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http://dx.doi.org/10.1242/dev.01949DOI Listing
September 2005

Fibroblast growth factor receptor 3 gene: regulation by serum response factor.

Mol Endocrinol 2004 Jan 16;18(1):241-51. Epub 2003 Oct 16.

Department of Pathology, University of Texas Health Science Center at San Antonio, 7703 Floyd Curl Drive, San Antonio, Texas 78229-3900, USA.

We have previously identified a cis-acting sequence in the proximal promoter of the fibroblast growth factor receptor 3 (FGFR3) gene that strongly activates transcription in chondrocytic cells. Here we report that the transcriptional activity of this sequence (FRE3) requires serum response factor and its cognate recognition motif, serum response element. Although the FRE3 contains consensus sequence motifs for several transcription factors, the serum response element is paramount for the transcriptional activity of the FRE3. Additionally, the transcriptional activity of the proximal promoter of the FGFR3 gene is suppressed by mutation of the serum response element. Serum response factor binds to the FRE3 as evidenced by gel shift experiments and antibody supershift experiments and expression of a dominant negative form of serum response factor suppresses the activity of FRE3. Additionally, serum response factor binds to the FGFR3 gene in vivo, as demonstrated by chromatin immunoprecipitation. Serum response factor is an important regulator of cardiac, skeletal, and smooth muscle gene expression; these data suggest that serum response factor is also an important determinant of chondrocyte gene expression.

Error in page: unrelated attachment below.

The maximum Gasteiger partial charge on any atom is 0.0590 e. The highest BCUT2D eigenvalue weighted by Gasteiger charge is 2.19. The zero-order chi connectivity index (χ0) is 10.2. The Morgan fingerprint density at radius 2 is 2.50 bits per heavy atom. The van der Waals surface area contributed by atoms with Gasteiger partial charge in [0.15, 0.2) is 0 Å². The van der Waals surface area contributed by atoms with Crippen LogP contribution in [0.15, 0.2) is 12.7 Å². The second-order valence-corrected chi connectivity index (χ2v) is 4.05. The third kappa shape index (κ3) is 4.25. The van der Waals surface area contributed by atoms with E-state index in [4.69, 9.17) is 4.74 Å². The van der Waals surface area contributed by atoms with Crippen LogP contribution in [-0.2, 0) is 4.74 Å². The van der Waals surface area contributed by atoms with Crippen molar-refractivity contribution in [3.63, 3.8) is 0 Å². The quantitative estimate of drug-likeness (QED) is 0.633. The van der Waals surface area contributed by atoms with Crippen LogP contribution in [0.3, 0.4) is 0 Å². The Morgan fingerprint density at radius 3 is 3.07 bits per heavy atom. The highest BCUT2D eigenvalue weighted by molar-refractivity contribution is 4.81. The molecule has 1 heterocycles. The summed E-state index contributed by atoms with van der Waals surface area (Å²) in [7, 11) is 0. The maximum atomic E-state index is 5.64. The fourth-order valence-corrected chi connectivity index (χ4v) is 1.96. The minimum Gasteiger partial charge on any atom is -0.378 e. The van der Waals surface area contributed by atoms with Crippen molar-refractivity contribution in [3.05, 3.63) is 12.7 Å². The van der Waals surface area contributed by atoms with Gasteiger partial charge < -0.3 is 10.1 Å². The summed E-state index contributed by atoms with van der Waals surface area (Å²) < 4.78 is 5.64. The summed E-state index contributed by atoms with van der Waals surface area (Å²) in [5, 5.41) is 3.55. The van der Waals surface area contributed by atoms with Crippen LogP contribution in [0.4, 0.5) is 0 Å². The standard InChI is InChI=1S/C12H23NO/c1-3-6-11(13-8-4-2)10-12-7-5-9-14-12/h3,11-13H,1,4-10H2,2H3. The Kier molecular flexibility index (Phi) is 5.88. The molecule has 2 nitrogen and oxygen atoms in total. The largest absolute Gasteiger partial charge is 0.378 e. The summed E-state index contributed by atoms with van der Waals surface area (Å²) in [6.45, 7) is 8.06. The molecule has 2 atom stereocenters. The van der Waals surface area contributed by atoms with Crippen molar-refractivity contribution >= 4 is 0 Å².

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http://dx.doi.org/10.1210/me.2003-0312DOI Listing
January 2004

The ballet of morphogenesis: unveiling the hidden choreographers.

Cell 2002 May;109(3):271-4

Department of Biology and Lineberger Comprehensive Cancer Center, University of North Carolina at Chapel Hill, 27599, USA.

Several recent papers reveal new insights into the mechanisms by which cells turn their perceptions about fate into action, focusing on the role of Wnt signal transduction in cell polarization and migration.
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http://dx.doi.org/10.1016/s0092-8674(02)00739-0DOI Listing
May 2002